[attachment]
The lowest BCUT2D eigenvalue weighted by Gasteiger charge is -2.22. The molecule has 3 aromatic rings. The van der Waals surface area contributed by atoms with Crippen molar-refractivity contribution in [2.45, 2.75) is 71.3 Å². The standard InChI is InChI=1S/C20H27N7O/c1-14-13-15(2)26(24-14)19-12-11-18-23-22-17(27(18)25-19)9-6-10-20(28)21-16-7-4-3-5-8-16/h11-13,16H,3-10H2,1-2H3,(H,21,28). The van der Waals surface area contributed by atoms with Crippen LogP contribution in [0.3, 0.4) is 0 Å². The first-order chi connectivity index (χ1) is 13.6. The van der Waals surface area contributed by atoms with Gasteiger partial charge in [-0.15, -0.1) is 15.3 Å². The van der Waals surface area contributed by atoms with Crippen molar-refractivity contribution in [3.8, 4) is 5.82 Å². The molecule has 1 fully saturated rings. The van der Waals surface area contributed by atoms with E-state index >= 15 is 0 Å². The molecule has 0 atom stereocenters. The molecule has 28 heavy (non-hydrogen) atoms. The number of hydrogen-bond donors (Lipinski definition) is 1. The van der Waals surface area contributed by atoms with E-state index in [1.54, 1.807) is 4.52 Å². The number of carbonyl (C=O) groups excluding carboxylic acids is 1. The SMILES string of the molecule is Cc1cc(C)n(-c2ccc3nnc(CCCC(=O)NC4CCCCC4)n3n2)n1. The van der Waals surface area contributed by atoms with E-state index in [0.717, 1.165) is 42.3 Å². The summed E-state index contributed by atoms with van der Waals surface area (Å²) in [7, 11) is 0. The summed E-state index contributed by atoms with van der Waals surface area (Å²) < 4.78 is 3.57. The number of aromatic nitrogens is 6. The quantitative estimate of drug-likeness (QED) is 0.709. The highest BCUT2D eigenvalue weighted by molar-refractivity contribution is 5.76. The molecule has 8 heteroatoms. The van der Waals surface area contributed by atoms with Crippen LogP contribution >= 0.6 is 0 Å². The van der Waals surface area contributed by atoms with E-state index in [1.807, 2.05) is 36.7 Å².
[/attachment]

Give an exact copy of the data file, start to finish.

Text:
The lowest BCUT2D eigenvalue weighted by Gasteiger charge is -2.22. The molecule has 3 aromatic rings. The van der Waals surface area contributed by atoms with Crippen molar-refractivity contribution in [2.45, 2.75) is 71.3 Å². The standard InChI is InChI=1S/C20H27N7O/c1-14-13-15(2)26(24-14)19-12-11-18-23-22-17(27(18)25-19)9-6-10-20(28)21-16-7-4-3-5-8-16/h11-13,16H,3-10H2,1-2H3,(H,21,28). The van der Waals surface area contributed by atoms with Crippen LogP contribution in [0.3, 0.4) is 0 Å². The first-order chi connectivity index (χ1) is 13.6. The van der Waals surface area contributed by atoms with Gasteiger partial charge in [-0.15, -0.1) is 15.3 Å². The van der Waals surface area contributed by atoms with Crippen molar-refractivity contribution in [3.8, 4) is 5.82 Å². The molecule has 1 fully saturated rings. The van der Waals surface area contributed by atoms with E-state index >= 15 is 0 Å². The molecule has 0 atom stereocenters. The molecule has 28 heavy (non-hydrogen) atoms. The number of hydrogen-bond donors (Lipinski definition) is 1. The van der Waals surface area contributed by atoms with E-state index in [1.54, 1.807) is 4.52 Å². The number of carbonyl (C=O) groups excluding carboxylic acids is 1. The SMILES string of the molecule is Cc1cc(C)n(-c2ccc3nnc(CCCC(=O)NC4CCCCC4)n3n2)n1. The van der Waals surface area contributed by atoms with E-state index in [0.717, 1.165) is 42.3 Å². The summed E-state index contributed by atoms with van der Waals surface area (Å²) in [7, 11) is 0. The summed E-state index contributed by atoms with van der Waals surface area (Å²) < 4.78 is 3.57. The number of aromatic nitrogens is 6. The quantitative estimate of drug-likeness (QED) is 0.709. The highest BCUT2D eigenvalue weighted by molar-refractivity contribution is 5.76. The molecule has 8 heteroatoms. The van der Waals surface area contributed by atoms with Crippen LogP contribution >= 0.6 is 0 Å². The van der Waals surface area contributed by atoms with E-state index in [1.807, 2.05) is 36.7 Å².